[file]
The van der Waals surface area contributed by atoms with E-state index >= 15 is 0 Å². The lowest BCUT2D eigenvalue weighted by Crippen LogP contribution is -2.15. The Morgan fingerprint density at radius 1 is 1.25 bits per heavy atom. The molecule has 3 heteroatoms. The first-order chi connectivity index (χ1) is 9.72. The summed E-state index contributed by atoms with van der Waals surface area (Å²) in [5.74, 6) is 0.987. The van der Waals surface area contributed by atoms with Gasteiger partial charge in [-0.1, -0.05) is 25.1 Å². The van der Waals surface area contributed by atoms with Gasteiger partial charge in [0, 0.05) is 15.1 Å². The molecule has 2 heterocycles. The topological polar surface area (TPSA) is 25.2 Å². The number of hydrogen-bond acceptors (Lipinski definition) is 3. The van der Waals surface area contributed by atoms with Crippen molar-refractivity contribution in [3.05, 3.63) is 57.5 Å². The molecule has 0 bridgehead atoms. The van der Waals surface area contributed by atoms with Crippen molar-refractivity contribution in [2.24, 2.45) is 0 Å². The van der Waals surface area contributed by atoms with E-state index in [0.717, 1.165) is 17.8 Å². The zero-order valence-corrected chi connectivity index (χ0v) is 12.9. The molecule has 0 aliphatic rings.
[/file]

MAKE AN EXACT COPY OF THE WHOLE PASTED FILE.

The van der Waals surface area contributed by atoms with E-state index >= 15 is 0 Å². The lowest BCUT2D eigenvalue weighted by Crippen LogP contribution is -2.15. The Morgan fingerprint density at radius 1 is 1.25 bits per heavy atom. The molecule has 3 heteroatoms. The first-order chi connectivity index (χ1) is 9.72. The summed E-state index contributed by atoms with van der Waals surface area (Å²) in [5.74, 6) is 0.987. The van der Waals surface area contributed by atoms with Gasteiger partial charge in [-0.1, -0.05) is 25.1 Å². The van der Waals surface area contributed by atoms with Gasteiger partial charge in [0, 0.05) is 15.1 Å². The molecule has 2 heterocycles. The topological polar surface area (TPSA) is 25.2 Å². The number of hydrogen-bond acceptors (Lipinski definition) is 3. The van der Waals surface area contributed by atoms with Crippen molar-refractivity contribution in [3.05, 3.63) is 57.5 Å². The molecule has 0 bridgehead atoms. The van der Waals surface area contributed by atoms with Crippen molar-refractivity contribution in [2.24, 2.45) is 0 Å². The van der Waals surface area contributed by atoms with E-state index in [0.717, 1.165) is 17.8 Å². The zero-order valence-corrected chi connectivity index (χ0v) is 12.9. The molecule has 0 aliphatic rings.